Rated G - Running Time: 1:41 - Released 5/30/03

From the minds, pens, and hard drives of Pixar Animation Studios comes Finding Nemo, the latest in an ever-lengthening line of inspired animated features produced by that company and lovingly funneled to us through the omnipresent Walt Disney Pictures distribution conduit. Returning to the open sea, which served as the setting for the vanguard picture of the Disney cartoon renaissance (namely, 1989’s The Little Mermaid), this movie offers up another dose of computer-animated genius no less vibrant than Pixar’s previous full-length outings, inaugurated in 1995 by the revolutionary Toy Story and followed with astoundingly consistent success by A Bug’s Life, Toy Story 2, and Monsters, Inc. Written by Andrew Stanton, Bob Peterson, and David Reynolds, and directed by Stanton and Lee Unkrich, the film plumbs the depths of the Australian ocean system while diving deeply into the special type of love felt between a father and a son. Disney cartoons have been criticized before for not portraying healthy familial relationships, especially involving fathers; that viewpoint would have to be adjusted following this film, which offers the most touching father-son relationship in recent memory from the Mouse House studios.

While Nemo does not disappoint at being fun and humorous, it begins on a surprisingly harsh note when a mother clownfish (voice of Elizabeth Perkins) and nearly her whole brood of unhatched eggs are presumably eaten, leaving her spouse, Marlin (not actually a marlin but another clownfish, voiced by Albert Brooks), alone with the one solitary remaining egg, whom he lovingly christens “Nemo.” After the small fry has grown to school age (and into the voice of Alexander Gould), he shows the usual curiosity toward the vast and colorful and incredibly rendered undersea world, but his overprotective father balks at letting him out of the home, especially since he has decreased swimming ability thanks to a malformed right fin. Finally he relents, but Nemo promptly disappears after swimming too close to a boatful of scuba-divers and being netted for aquarium use. With only a mask left behind containing a name and address in Sydney, Marlin vows to find and rescue his son, even if it means swimming all seven of the seas. Soon he meets Dory (Ellen DeGeneres), a pretty blue tang who can read but suffers from short-term memory loss, and they set out together on the titular quest, although Dory constantly has to be reminded what they’re doing and who Nemo is.

Meanwhile, Nemo becomes the newest resident of an aquarium owned by a Sydney dentist, and is welcomed by a varied community of tropical fish voiced by Willem Dafoe, Allison Janney, Brad Garrett, Vicki Lewis, Austin Pendelton, and several others, who have all been waiting for the arrival of someone small enough to fit in the aquarium filter and help them with their escape plan. While they are working together toward freedom, Marlin and Dory deal with numerous aquatic friends and foes, including a ferocious-looking shark (Barry Humphries) who has entered a 12-step program to give up eating fish (but occasionally backslides), a thick forest of deadly jellyfish, a surfing sea turtle (writer-director Stanton), and a fish-friendly pelican (Geoffrey Rush), among others.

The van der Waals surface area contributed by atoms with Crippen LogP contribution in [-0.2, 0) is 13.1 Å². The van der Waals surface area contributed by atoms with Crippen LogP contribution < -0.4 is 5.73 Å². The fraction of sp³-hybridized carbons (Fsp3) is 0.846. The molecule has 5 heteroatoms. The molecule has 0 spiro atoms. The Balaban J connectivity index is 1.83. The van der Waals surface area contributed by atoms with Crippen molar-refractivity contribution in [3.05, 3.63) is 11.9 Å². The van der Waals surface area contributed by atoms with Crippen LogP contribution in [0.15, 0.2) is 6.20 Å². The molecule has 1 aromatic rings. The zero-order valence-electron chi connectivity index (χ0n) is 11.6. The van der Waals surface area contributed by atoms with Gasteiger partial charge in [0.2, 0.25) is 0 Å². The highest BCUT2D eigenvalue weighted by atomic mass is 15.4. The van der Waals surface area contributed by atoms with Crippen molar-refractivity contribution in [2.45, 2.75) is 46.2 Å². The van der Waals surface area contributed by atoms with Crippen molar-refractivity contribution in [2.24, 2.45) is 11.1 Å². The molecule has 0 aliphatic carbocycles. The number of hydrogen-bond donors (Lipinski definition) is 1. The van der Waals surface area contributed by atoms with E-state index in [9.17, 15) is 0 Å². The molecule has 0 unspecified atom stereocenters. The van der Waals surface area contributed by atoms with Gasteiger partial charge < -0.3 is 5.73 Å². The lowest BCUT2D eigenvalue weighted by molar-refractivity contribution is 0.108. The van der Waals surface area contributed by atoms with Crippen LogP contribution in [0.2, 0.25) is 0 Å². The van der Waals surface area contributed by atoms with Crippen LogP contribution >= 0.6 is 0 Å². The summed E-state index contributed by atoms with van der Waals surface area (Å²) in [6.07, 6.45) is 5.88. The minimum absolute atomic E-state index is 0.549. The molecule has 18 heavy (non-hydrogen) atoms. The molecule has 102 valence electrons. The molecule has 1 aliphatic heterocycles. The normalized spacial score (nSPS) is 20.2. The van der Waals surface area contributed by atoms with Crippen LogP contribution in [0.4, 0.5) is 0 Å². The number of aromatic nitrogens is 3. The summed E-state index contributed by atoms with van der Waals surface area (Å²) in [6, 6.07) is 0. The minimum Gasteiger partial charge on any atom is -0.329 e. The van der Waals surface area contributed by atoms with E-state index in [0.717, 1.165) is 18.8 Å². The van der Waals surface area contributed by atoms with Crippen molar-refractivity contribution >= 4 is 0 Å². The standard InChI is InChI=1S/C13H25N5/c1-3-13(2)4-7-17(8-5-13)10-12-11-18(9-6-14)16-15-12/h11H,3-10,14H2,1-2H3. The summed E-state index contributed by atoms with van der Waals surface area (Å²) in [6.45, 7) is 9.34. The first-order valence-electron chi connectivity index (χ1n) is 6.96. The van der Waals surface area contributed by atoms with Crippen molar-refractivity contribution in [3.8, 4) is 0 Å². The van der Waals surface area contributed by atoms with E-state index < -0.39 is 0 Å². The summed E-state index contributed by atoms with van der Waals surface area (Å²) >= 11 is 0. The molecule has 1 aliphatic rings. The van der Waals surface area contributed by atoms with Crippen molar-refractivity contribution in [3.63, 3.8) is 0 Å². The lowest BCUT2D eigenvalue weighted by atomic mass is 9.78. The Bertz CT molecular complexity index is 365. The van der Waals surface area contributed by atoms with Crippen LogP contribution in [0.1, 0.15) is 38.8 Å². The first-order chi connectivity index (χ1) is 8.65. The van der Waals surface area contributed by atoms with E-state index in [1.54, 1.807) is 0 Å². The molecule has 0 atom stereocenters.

It has become so common of late for animated features (especially Pixar features) to be spectacular, it almost feels unnecessary to discuss it, but each new opus seems to expand the envelope of creativity, ingenuity, and artistic beauty. In this film, for instance, I noticed in particular the difference in clarity between the undersea scenes and the aquarium scenes. Although the varied and beautiful color palette was evident in both venues, the artists imbued the richly detailed ocean sequences with a subtle cloudiness, imperfect vegetation, and tiny floating particles, not to mention the exquisite play of light filtered through the blue-green water, which lets us know immediately that this is the natural world, as opposed to the crystal-clear water and plastic plants in the dentist’s artificial aquatic habitat. This kind of attention to detail is what impresses me most about the animation; the characters are all cute and funny and lovable (at least those who are supposed to be lovable), but the backgrounds and special settings are absolutely awe-inspiring, unlike some animated films whose background paintings seem flat and perfunctory compared to the character animation. And this is not limited to underwater scenes; Nemo’s occasional above-ground sequences are equally beautiful.

Of course, in addition to the quality of visual art (all the more astounding because it was created out of pixels instead of paint), the script is once again sloshing over with cleverness and humor, allowing the actors, DeGeneres especially, to shine with hilarious characterizations and heartwarming poignancy. As I stated, the father-son relationship between Marlin and Nemo touched me in a way I did not expect nor have ever experienced with an animated feature, perhaps in part because of my own experiences with fatherhood (and sonhood), and the numerous supporting characters add an ocean of depth and a seemingly bottomless well of hilarity.

Finding Nemo is undoubtedly another jewel in the Pixar crown and another example of the Disney conglomerate’s ability to ride that company's coattails to success. But besides this and perhaps more importantly, it answers the age-old question of what seagulls are saying when we feed them french fries on the beach. *****

Copyright 2003 by John R. McEwen and The Republican

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